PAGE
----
Michigan’s retail industry bounced back in April after two months of subpar performance, according to the Michigan Retail Index, a joint project of Michigan Retailers Association and the Federal Reserve Bank of Chicago.
Retailers’ expectations for the next three months also climbed.
“Two months of job gains, lower gasoline prices and consumers itching for spring offset the effects of April’s poor weather and the drag of higher payroll taxes,” said James P. Hallan, MRA president and CEO.
“May’s warm weather should encourage consumers to continue spending at a good clip.”
The April Michigan Retail Index found that 46 percent of retailers increased sales over the same month last year, while 34 percent recorded declines and 20 percent saw no change. The results create a seasonally adjusted performance index of 54.0, up from 47.8 in March. A year ago April it was 52.6.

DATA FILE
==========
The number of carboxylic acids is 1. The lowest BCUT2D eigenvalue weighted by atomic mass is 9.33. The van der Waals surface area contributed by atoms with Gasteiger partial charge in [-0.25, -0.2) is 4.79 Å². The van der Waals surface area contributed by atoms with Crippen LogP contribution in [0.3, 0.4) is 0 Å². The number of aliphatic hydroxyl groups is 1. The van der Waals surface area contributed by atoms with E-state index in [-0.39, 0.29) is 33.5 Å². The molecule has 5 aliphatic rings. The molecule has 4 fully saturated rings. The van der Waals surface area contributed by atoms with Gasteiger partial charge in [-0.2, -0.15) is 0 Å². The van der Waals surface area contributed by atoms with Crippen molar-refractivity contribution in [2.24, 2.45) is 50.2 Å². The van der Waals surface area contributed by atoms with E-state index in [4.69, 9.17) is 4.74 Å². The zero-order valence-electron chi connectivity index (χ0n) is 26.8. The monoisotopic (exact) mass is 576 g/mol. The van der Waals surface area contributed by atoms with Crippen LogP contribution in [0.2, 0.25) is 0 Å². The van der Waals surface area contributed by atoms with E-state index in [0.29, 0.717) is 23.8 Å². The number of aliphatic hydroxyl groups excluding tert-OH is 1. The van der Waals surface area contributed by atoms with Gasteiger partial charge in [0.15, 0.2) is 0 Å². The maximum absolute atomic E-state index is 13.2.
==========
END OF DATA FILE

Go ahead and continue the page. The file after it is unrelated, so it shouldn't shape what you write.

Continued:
The MRI gauges the performance of the state’s overall retail industry, based on monthly surveys conducted by MRA and the Federal Reserve. Index values above 50 generally indicate positive activity; the higher the number, the stronger the activity.
Looking forward, 59 percent of retailers expect sales during May-July to increase over the same period last year, while 10 percent project a decrease and 31 percent no change. That puts the seasonally adjusted outlook index at 68.1, up from 66.8 in March. A year ago April, it stood at 69.2.
At the national level, April retail sales excluding autos, gasoline and building materials increased as well, rising 0.5 percent, according to the U.S. Commerce Department.
William Strauss is senior economist and economic advisor with the Federal Reserve Bank of Chicago. He can be reached at (312) 322-8151.